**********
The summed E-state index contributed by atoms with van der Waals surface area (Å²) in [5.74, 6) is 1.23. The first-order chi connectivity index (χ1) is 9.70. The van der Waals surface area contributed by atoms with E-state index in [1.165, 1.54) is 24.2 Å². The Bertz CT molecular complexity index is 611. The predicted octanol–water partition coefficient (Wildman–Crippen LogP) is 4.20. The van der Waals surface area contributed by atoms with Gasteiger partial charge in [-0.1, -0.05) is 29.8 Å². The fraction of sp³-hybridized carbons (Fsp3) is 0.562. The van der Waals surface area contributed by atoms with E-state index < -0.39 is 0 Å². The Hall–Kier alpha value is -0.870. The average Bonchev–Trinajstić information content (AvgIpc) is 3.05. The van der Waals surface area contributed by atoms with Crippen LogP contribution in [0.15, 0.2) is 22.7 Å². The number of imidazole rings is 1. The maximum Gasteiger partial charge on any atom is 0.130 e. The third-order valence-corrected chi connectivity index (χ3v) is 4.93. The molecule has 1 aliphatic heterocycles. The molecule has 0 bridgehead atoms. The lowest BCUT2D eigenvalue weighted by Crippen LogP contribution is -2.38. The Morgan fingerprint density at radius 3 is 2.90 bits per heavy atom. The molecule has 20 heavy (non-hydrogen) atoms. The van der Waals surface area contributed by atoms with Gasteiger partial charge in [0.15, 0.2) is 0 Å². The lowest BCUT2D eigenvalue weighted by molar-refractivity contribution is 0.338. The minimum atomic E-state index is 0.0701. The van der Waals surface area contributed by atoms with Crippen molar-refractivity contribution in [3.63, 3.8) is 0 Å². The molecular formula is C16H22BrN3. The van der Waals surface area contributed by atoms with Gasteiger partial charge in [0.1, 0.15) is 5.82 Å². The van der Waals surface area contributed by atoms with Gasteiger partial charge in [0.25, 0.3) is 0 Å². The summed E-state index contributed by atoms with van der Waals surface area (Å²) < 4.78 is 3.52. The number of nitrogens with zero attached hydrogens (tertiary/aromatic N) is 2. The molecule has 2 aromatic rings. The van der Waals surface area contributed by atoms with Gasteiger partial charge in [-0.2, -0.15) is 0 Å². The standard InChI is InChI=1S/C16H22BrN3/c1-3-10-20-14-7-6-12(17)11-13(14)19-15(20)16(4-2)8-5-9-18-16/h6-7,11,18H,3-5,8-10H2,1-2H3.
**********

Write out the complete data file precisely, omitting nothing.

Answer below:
The summed E-state index contributed by atoms with van der Waals surface area (Å²) in [5.74, 6) is 1.23. The first-order chi connectivity index (χ1) is 9.70. The van der Waals surface area contributed by atoms with E-state index in [1.165, 1.54) is 24.2 Å². The Bertz CT molecular complexity index is 611. The predicted octanol–water partition coefficient (Wildman–Crippen LogP) is 4.20. The van der Waals surface area contributed by atoms with Gasteiger partial charge in [-0.1, -0.05) is 29.8 Å². The fraction of sp³-hybridized carbons (Fsp3) is 0.562. The van der Waals surface area contributed by atoms with E-state index < -0.39 is 0 Å². The Hall–Kier alpha value is -0.870. The average Bonchev–Trinajstić information content (AvgIpc) is 3.05. The van der Waals surface area contributed by atoms with Crippen LogP contribution in [0.15, 0.2) is 22.7 Å². The number of imidazole rings is 1. The maximum Gasteiger partial charge on any atom is 0.130 e. The third-order valence-corrected chi connectivity index (χ3v) is 4.93. The molecule has 1 aliphatic heterocycles. The molecule has 0 bridgehead atoms. The lowest BCUT2D eigenvalue weighted by Crippen LogP contribution is -2.38. The Morgan fingerprint density at radius 3 is 2.90 bits per heavy atom. The molecule has 20 heavy (non-hydrogen) atoms. The van der Waals surface area contributed by atoms with Gasteiger partial charge in [0.15, 0.2) is 0 Å². The lowest BCUT2D eigenvalue weighted by molar-refractivity contribution is 0.338. The minimum atomic E-state index is 0.0701. The van der Waals surface area contributed by atoms with Crippen molar-refractivity contribution in [3.63, 3.8) is 0 Å². The molecular formula is C16H22BrN3. The van der Waals surface area contributed by atoms with Gasteiger partial charge in [0.1, 0.15) is 5.82 Å². The van der Waals surface area contributed by atoms with Gasteiger partial charge in [0.25, 0.3) is 0 Å². The summed E-state index contributed by atoms with van der Waals surface area (Å²) < 4.78 is 3.52. The number of nitrogens with zero attached hydrogens (tertiary/aromatic N) is 2. The molecule has 2 aromatic rings. The van der Waals surface area contributed by atoms with Gasteiger partial charge in [-0.2, -0.15) is 0 Å². The standard InChI is InChI=1S/C16H22BrN3/c1-3-10-20-14-7-6-12(17)11-13(14)19-15(20)16(4-2)8-5-9-18-16/h6-7,11,18H,3-5,8-10H2,1-2H3.